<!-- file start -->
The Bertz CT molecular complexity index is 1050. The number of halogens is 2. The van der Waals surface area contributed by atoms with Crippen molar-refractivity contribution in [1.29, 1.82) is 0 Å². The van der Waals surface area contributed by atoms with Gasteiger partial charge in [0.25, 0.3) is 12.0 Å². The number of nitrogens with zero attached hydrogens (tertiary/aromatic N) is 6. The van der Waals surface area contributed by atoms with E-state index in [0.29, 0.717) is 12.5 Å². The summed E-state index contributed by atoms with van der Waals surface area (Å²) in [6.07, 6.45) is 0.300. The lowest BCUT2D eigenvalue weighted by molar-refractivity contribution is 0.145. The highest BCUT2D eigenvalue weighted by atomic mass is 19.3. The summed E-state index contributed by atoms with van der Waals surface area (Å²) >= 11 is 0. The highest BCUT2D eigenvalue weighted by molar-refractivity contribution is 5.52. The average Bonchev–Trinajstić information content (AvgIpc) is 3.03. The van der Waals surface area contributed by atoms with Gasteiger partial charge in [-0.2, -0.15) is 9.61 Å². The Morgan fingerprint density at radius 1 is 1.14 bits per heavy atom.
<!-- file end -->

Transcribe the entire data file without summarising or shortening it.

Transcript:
The Bertz CT molecular complexity index is 1050. The number of halogens is 2. The van der Waals surface area contributed by atoms with Crippen molar-refractivity contribution in [1.29, 1.82) is 0 Å². The van der Waals surface area contributed by atoms with Gasteiger partial charge in [0.25, 0.3) is 12.0 Å². The number of nitrogens with zero attached hydrogens (tertiary/aromatic N) is 6. The van der Waals surface area contributed by atoms with E-state index in [0.29, 0.717) is 12.5 Å². The summed E-state index contributed by atoms with van der Waals surface area (Å²) in [6.07, 6.45) is 0.300. The lowest BCUT2D eigenvalue weighted by molar-refractivity contribution is 0.145. The highest BCUT2D eigenvalue weighted by atomic mass is 19.3. The summed E-state index contributed by atoms with van der Waals surface area (Å²) >= 11 is 0. The highest BCUT2D eigenvalue weighted by molar-refractivity contribution is 5.52. The average Bonchev–Trinajstić information content (AvgIpc) is 3.03. The van der Waals surface area contributed by atoms with Gasteiger partial charge in [-0.2, -0.15) is 9.61 Å². The Morgan fingerprint density at radius 1 is 1.14 bits per heavy atom.